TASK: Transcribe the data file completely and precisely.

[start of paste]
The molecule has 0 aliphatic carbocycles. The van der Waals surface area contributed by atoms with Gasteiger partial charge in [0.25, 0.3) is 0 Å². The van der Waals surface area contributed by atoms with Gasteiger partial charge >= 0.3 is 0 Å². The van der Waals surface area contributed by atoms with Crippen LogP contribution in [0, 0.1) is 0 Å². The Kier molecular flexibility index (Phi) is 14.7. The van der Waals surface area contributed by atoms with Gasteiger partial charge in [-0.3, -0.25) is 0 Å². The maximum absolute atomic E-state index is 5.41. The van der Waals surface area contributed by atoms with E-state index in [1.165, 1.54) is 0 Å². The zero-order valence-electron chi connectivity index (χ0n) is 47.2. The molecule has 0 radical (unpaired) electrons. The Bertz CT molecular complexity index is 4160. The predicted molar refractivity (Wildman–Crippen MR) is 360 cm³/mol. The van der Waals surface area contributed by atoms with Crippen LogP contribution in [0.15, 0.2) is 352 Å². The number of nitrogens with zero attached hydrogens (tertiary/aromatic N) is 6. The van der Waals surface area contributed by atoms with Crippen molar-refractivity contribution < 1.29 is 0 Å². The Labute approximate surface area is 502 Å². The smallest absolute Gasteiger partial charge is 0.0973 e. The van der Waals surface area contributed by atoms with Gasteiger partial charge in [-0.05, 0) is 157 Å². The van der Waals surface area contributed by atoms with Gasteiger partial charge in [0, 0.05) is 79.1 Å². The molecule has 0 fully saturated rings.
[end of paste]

The molecule has 0 aliphatic carbocycles. The van der Waals surface area contributed by atoms with Gasteiger partial charge in [0.25, 0.3) is 0 Å². The van der Waals surface area contributed by atoms with Gasteiger partial charge >= 0.3 is 0 Å². The van der Waals surface area contributed by atoms with Crippen LogP contribution in [0, 0.1) is 0 Å². The Kier molecular flexibility index (Phi) is 14.7. The van der Waals surface area contributed by atoms with Gasteiger partial charge in [-0.3, -0.25) is 0 Å². The maximum absolute atomic E-state index is 5.41. The van der Waals surface area contributed by atoms with E-state index in [1.165, 1.54) is 0 Å². The zero-order valence-electron chi connectivity index (χ0n) is 47.2. The molecule has 0 radical (unpaired) electrons. The Bertz CT molecular complexity index is 4160. The predicted molar refractivity (Wildman–Crippen MR) is 360 cm³/mol. The van der Waals surface area contributed by atoms with Crippen LogP contribution in [0.15, 0.2) is 352 Å². The number of nitrogens with zero attached hydrogens (tertiary/aromatic N) is 6. The van der Waals surface area contributed by atoms with Crippen molar-refractivity contribution < 1.29 is 0 Å². The Labute approximate surface area is 502 Å². The smallest absolute Gasteiger partial charge is 0.0973 e. The van der Waals surface area contributed by atoms with Gasteiger partial charge in [-0.05, 0) is 157 Å². The van der Waals surface area contributed by atoms with Gasteiger partial charge in [0, 0.05) is 79.1 Å². The molecule has 0 fully saturated rings.